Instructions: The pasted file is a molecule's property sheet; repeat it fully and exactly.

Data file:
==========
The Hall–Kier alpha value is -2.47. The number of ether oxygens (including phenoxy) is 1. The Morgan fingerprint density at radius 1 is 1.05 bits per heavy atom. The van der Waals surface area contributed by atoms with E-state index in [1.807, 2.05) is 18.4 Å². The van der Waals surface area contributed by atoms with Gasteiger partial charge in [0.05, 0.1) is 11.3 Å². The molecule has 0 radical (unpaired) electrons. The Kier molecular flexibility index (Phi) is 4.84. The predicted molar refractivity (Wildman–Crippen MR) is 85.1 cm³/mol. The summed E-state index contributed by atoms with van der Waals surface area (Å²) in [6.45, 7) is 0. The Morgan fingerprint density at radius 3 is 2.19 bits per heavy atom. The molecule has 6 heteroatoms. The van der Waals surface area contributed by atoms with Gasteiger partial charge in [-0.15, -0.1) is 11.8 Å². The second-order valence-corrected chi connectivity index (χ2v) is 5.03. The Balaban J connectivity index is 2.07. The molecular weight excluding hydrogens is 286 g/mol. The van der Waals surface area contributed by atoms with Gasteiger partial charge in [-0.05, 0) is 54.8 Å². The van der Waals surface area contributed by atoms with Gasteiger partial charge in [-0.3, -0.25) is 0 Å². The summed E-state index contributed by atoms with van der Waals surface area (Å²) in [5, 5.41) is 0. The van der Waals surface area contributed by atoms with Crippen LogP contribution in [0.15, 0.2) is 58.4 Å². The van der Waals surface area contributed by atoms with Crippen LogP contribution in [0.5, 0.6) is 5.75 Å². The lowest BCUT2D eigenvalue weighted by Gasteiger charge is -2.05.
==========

The Hall–Kier alpha value is -2.47. The number of ether oxygens (including phenoxy) is 1. The Morgan fingerprint density at radius 1 is 1.05 bits per heavy atom. The van der Waals surface area contributed by atoms with E-state index in [1.807, 2.05) is 18.4 Å². The van der Waals surface area contributed by atoms with Gasteiger partial charge in [0.05, 0.1) is 11.3 Å². The molecule has 0 radical (unpaired) electrons. The Kier molecular flexibility index (Phi) is 4.84. The predicted molar refractivity (Wildman–Crippen MR) is 85.1 cm³/mol. The summed E-state index contributed by atoms with van der Waals surface area (Å²) in [6.45, 7) is 0. The Morgan fingerprint density at radius 3 is 2.19 bits per heavy atom. The molecule has 6 heteroatoms. The van der Waals surface area contributed by atoms with Gasteiger partial charge in [-0.15, -0.1) is 11.8 Å². The second-order valence-corrected chi connectivity index (χ2v) is 5.03. The Balaban J connectivity index is 2.07. The molecular weight excluding hydrogens is 286 g/mol. The van der Waals surface area contributed by atoms with Gasteiger partial charge in [-0.05, 0) is 54.8 Å². The van der Waals surface area contributed by atoms with Gasteiger partial charge in [-0.3, -0.25) is 0 Å². The summed E-state index contributed by atoms with van der Waals surface area (Å²) in [5, 5.41) is 0. The van der Waals surface area contributed by atoms with Crippen LogP contribution in [0.15, 0.2) is 58.4 Å². The van der Waals surface area contributed by atoms with Crippen LogP contribution in [0.5, 0.6) is 5.75 Å². The lowest BCUT2D eigenvalue weighted by Gasteiger charge is -2.05.